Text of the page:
Outsider artist Darryl Ary remembered

Ary (Image: Vermillion)

A regular part of the scene around Broadway and a favorite of the Capitol Hill art world, artist Darryl Ary passed away in November. He will be remembered this week in a gathering at gallery and bar Vermillion.

According to city records, he was 63.

CHS noted Ary, who many knew from his regular presence in his wheelchair in front of the Broadway Dick’s Drive-in or at City Market, in 2015 as artist Baso Fibonacci made a public call for people who had purchased Ary’s paintings over the years to help curate a show of his work. In 2013, then City Arts magazine designer Dan Paulus called Ary one of his favorite artists in Seattle.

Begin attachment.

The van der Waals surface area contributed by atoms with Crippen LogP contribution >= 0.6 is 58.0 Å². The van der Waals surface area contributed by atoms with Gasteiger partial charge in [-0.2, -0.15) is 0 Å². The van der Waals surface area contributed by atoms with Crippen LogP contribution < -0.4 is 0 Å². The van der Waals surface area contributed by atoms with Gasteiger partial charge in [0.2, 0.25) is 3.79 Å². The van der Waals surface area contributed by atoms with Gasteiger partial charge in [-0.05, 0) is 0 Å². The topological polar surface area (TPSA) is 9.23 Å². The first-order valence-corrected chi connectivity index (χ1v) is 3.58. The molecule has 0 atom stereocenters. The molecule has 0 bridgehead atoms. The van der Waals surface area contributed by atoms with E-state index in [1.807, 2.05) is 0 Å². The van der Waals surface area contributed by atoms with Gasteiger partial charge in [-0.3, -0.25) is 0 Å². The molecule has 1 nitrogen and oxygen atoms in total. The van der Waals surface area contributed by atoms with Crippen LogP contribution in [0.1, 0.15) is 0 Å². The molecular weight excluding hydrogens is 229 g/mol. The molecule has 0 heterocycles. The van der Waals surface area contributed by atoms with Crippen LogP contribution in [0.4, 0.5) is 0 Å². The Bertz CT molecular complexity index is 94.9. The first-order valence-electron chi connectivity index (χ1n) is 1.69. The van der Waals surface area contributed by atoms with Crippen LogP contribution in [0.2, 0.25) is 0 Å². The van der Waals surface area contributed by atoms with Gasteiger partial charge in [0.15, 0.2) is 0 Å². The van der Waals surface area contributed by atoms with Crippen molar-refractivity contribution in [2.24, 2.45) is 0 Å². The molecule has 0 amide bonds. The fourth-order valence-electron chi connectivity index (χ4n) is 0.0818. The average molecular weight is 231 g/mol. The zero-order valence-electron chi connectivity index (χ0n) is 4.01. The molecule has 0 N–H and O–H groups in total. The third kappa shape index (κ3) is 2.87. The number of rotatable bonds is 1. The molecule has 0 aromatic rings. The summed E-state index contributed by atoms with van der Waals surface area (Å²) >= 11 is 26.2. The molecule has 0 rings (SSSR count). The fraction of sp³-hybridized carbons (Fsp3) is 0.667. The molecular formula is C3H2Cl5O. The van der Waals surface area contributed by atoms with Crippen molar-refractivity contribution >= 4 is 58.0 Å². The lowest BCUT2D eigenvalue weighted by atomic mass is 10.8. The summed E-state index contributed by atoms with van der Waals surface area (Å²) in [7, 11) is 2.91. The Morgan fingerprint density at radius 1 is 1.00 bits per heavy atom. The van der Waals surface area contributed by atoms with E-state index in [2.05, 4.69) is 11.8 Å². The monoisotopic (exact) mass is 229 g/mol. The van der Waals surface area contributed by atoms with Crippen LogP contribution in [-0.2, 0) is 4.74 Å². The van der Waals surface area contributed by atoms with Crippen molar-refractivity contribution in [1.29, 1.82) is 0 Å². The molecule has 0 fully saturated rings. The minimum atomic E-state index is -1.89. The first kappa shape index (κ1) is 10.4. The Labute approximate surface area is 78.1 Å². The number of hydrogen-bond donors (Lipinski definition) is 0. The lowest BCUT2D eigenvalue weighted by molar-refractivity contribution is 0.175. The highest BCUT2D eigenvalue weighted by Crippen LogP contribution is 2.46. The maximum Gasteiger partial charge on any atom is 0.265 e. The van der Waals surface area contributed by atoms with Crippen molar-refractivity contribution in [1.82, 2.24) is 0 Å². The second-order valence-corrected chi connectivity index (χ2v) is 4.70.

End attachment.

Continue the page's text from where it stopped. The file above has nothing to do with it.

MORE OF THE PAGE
“Darryl Ary has been on his grind for the past twenty years, hawking his wares on the mean streets of Seattle, rain or shine,” Paulus said. “Scavenging scrap lumber for canvases, he paints and scratches brutalist images that have just enough pop culture jazz to simultaneously charm and repulse.” Continue reading

First Hill art museum’s Café Frieda a small part of the Trump impeachment hearings story

(Image: Jill Hardy/Frye Art Museum)

As the characters are formed and the terrible drama of the Trump impeachment hearings plays out, there is a small corner of First Hill that we might think of quite a bit differently after Wednesday’s witness is sworn in and begins his testimony.

Before she died in 2016, it is said Frieda Sondland visited First Hill’s Frye Museum — only blocks from her home for more than a decade in The Summit building — nearly every day. That love was memorialized in a special gift.